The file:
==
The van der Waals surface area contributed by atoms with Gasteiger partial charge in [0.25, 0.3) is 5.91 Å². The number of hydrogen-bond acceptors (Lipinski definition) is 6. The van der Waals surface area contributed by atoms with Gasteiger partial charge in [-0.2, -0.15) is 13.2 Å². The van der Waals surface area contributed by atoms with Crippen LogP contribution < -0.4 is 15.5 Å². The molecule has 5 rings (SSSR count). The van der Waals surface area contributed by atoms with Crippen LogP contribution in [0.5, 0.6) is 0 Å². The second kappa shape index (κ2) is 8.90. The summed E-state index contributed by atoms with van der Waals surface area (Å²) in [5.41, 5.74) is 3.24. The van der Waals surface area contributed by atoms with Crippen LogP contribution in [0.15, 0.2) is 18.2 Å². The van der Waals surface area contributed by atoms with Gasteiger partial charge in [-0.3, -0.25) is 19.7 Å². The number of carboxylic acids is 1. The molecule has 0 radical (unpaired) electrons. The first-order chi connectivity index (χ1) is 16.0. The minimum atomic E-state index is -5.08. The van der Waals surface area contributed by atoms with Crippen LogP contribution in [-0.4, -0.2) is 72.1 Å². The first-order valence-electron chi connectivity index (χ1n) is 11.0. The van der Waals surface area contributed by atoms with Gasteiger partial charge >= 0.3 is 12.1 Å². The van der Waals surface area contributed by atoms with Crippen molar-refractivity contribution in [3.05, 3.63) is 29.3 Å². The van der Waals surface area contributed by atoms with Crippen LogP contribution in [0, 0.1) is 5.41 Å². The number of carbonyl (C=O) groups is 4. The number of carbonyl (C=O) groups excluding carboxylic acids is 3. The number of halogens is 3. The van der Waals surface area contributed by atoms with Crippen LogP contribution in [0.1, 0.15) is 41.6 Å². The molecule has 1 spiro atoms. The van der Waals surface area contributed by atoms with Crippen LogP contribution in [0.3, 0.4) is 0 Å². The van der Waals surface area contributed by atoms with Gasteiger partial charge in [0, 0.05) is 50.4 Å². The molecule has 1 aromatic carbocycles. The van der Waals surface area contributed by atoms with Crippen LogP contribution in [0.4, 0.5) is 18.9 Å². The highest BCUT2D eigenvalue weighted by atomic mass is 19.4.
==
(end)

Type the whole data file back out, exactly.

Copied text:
The van der Waals surface area contributed by atoms with Gasteiger partial charge in [0.25, 0.3) is 5.91 Å². The number of hydrogen-bond acceptors (Lipinski definition) is 6. The van der Waals surface area contributed by atoms with Gasteiger partial charge in [-0.2, -0.15) is 13.2 Å². The van der Waals surface area contributed by atoms with Crippen LogP contribution < -0.4 is 15.5 Å². The molecule has 5 rings (SSSR count). The van der Waals surface area contributed by atoms with Crippen LogP contribution in [0.5, 0.6) is 0 Å². The second kappa shape index (κ2) is 8.90. The summed E-state index contributed by atoms with van der Waals surface area (Å²) in [5.41, 5.74) is 3.24. The van der Waals surface area contributed by atoms with Crippen LogP contribution in [0.15, 0.2) is 18.2 Å². The van der Waals surface area contributed by atoms with Gasteiger partial charge in [-0.3, -0.25) is 19.7 Å². The number of carboxylic acids is 1. The molecule has 0 radical (unpaired) electrons. The first-order chi connectivity index (χ1) is 16.0. The minimum atomic E-state index is -5.08. The van der Waals surface area contributed by atoms with Crippen LogP contribution in [-0.4, -0.2) is 72.1 Å². The first-order valence-electron chi connectivity index (χ1n) is 11.0. The van der Waals surface area contributed by atoms with Gasteiger partial charge >= 0.3 is 12.1 Å². The van der Waals surface area contributed by atoms with Crippen molar-refractivity contribution in [3.05, 3.63) is 29.3 Å². The van der Waals surface area contributed by atoms with Crippen LogP contribution in [0, 0.1) is 5.41 Å². The number of carbonyl (C=O) groups is 4. The number of carbonyl (C=O) groups excluding carboxylic acids is 3. The number of halogens is 3. The van der Waals surface area contributed by atoms with Crippen LogP contribution in [0.1, 0.15) is 41.6 Å². The molecule has 1 spiro atoms. The van der Waals surface area contributed by atoms with Crippen LogP contribution in [0.3, 0.4) is 0 Å². The van der Waals surface area contributed by atoms with Gasteiger partial charge in [0, 0.05) is 50.4 Å². The molecule has 1 aromatic carbocycles. The van der Waals surface area contributed by atoms with Crippen LogP contribution in [0.4, 0.5) is 18.9 Å². The highest BCUT2D eigenvalue weighted by atomic mass is 19.4.